with one of the paper's writers the possibility of the Senators'
throwing games, including the one on Fan Appreciation Night, so
that Ottawa would be assured of having the league's worst record
and thus the first pick in the 1993 draft. An NHL investigation
followed and turned up what many Ottawans feared most--that the
Senators hadn't tried to lose; rather, they just stank.
Many of Ottawa's difficulties can be traced to the
tightfistedness and lack of expertise of the Senators'
management. "For years they had business people making hockey
decisions," says Bowness, who is now an associate coach with the
Islanders. "They were doomed to fail." Indeed, Bridgman was
succeeded in the second season by Randy Sexton, another of the
founding owners, who had an MBA but no hockey experience after
Like most expansion teams, Ottawa had a small budget; the
Senators' $6 million payroll for 1992-93 roughly equaled what
the Penguins paid star Mario Lemieux that season. But to make
matters worse, during Sexton's tenure Ottawa's financial
priorities were out of order. The Senators' mascot, Spartacat,
made nearly $100,000 and had a company car.
The Senators also have had difficulty with their draftees.
Center Alexei Yashin, the player chosen second overall in 1992,
missed the first 36 games in 1995-96 because of a contract
holdout. Center Radek Bonk, the third player picked in '94,
scored a goal on his first NHL shot but has tallied only 19 in
130 games since. Defenseman Bryan Berard, the No. 1 selection in
the '95 draft, forced a trade, to the Islanders, after vowing
that he would never play on a team as sorry as Ottawa. And in
'93 center Alexandre Daigle, the ballyhooed top choice, was
handed a five-year, $12.5 million contract and then flopped so
badly that before home games last year the crowd cheered when
his name was announced as a scratch. "When you go into a game
knowing there's a 90 percent chance you will lose, it is tough
to motivate yourself," said Daigle last season, trying to
account for his subpar play. "You start to expect to lose."
"It's incredible to admit, but we were just trying to save face,
to not lose too badly," says former Senators center Dan Quinn,
looking back on the half season he spent with Ottawa before
being traded to the Philadelphia Flyers last January. "You're
just embarrassed to be a part of it."
Team management believed the Senators' fortunes would change
when they began play at the Corel Centre, Ottawa's glorious new
$190 million rink, which opened last Jan. 17. But even the arena
has seemed cursed. At its debut, which drew a capacity crowd of
18,500, a hitch in the hydraulics caused the line raising the
original Senators' Stanley Cup banners to jam while the banners
were midway to the rafters, leading spectators in the upper deck
to chant, "We can't see! We can't see!" Fans at rinkside
eventually envied those with a limited view, as Ottawa was shut
out by Montreal 3-0.
Since the opener, attendance at the Corel Centre has lagged.
Federal layoffs have impoverished many residents of Canada's
capital, and even well-heeled Senators fans seem increasingly
reluctant to pay an average of $48 per ticket to witness a
Whatever its other failings, the Ottawa brass hasn't sat idly by
as the Senators floundered. In 1995-96 Ottawa went through three
coaches and two general managers. Last season Bryden sent
Bowness a fancy tie pin commemorating the opening of the new
rink and a note saying that Bowness would be the coach for the
long term. Five days later Bowness was fired. (See: Bridgman,
"I remember [former Islanders general manager and current
Florida Panthers president] Bill Torrey once told me that with
an expansion team you've got to be prepared to be sick to your
stomach 82 nights a year," Sexton said after a loss to the
Panthers in October 1995. "I've consumed my share of Maalox, but
I've never viewed this team through rose-colored glasses. Our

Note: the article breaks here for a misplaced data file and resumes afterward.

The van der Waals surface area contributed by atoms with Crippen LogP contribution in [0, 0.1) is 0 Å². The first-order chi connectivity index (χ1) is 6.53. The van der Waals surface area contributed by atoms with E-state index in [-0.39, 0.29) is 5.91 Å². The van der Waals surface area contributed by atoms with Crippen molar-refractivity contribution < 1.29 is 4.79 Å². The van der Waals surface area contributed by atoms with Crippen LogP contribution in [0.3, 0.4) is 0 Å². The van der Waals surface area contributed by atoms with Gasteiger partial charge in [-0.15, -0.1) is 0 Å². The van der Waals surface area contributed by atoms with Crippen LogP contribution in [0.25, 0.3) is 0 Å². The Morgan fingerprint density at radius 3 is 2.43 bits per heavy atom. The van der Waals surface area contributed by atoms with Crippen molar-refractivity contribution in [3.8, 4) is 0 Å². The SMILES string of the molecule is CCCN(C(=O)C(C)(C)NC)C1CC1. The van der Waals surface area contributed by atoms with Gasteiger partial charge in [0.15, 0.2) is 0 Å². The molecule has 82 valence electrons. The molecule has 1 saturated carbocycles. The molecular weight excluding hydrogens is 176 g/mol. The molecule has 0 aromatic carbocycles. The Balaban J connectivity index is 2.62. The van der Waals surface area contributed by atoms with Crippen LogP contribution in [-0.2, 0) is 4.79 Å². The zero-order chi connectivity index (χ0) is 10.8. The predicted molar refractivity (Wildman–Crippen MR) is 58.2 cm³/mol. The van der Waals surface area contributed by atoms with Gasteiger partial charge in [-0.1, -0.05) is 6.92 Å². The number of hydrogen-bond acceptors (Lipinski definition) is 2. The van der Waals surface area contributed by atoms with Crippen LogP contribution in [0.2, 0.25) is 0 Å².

focus is on a seven-year plan." Seven weeks later, Sexton was
Even the high-priced mascot has embarrassed the franchise. In
1993 Spartacat was canned. In a fit of pique Spartacat swiped
the company car and fled across the border to the U.S. The car
was eventually found in New Jersey and returned to Ottawa with
only a few dents.
For those who have suffered with them the longest, the Senators
have become an addiction. Among the diehards in the stands
during last season's final home games was the exiled Sexton, who
sat alone with his thoughts, dressed in a suit and tie, making
notes as if he had never been fired. "I don't live and die over
every shift anymore," Sexton says. "But I was there when the
child was conceived. I was there when the child was born. I may
have fallen into a custody battle, but I believe it's a good kid
and I still want to see it succeed, to see it have a nice life.
We suffered through a lot together, but it was always exciting."
Talk about redefining excitement.
THE WORST OF THE WORST
Ottawa isn't the only expansion franchise that has been an
embarrassment. Here are 10 others and some of their forgettable
NEW YORK METS
Were 9 1/2 games out of first after playing just nine games in
their first season, 1962; finished with baseball's worst
single-season record (40-120) since the 1916 Philadelphia
NEW ORLEANS SAINTS
Ten minutes into first-ever practice, in 1967, equipment
managers realized they hadn't ordered footballs; team went on to
have streak of 20 straight nonwinning seasons.
MINNESOTA NORTH STARS
With North Stars trailing Pittsburgh Penguins 8-1 after two
periods in a game during inaugural season, 1967-68, disgusted
coach Wren Blair sat in utility closet next to dressing room--he
didn't want to mingle with his players--and got locked in. He
missed third period and was finally found by a Minnesota trainer
after the game.
To save money, owner Roland Speth traveled alone to the ABA
expansion draft in New York in 1967 and chose players according
to a list provided by Chaps scouts. Speth didn't realize players
were listed in alphabetical order, not by talent.
In nine NHL seasons, beginning with inaugural season of 1967-68,
Seals had seven owners and seven coaches; traded No. 1 overall
pick in 1971 to Canadiens, who chose future Hall of Famer Guy
SAN DIEGO CONQUISTADORS
Wilt Chamberlain, coach during team's second season, 1973-74,
skipped three games, one so he could attend a book signing for
his autobiography and two for unknown reasons.
In a league that folded in its second year, Americans won WFL's
only title but were plagued by financial woes; after '74
championship game, sheriff's deputies repossessed the team's
In their first season, 1974-75, Caps were 1-39 on the road and
finished with the worst record (8-67-5) in NHL history.
TAMPA BAY BUCCANEERS
Went 0-14 in first season, 1976. All told, lost first 26 games,
11 by shutout.
LAS VEGAS POSSE
Posse, one of four U.S.-based CFL teams, folded after first
season, 1994. Practiced in parking lot of hotel; during one
game, sent cheerleaders running through opponents' bench area to
distract players--but lost game anyway.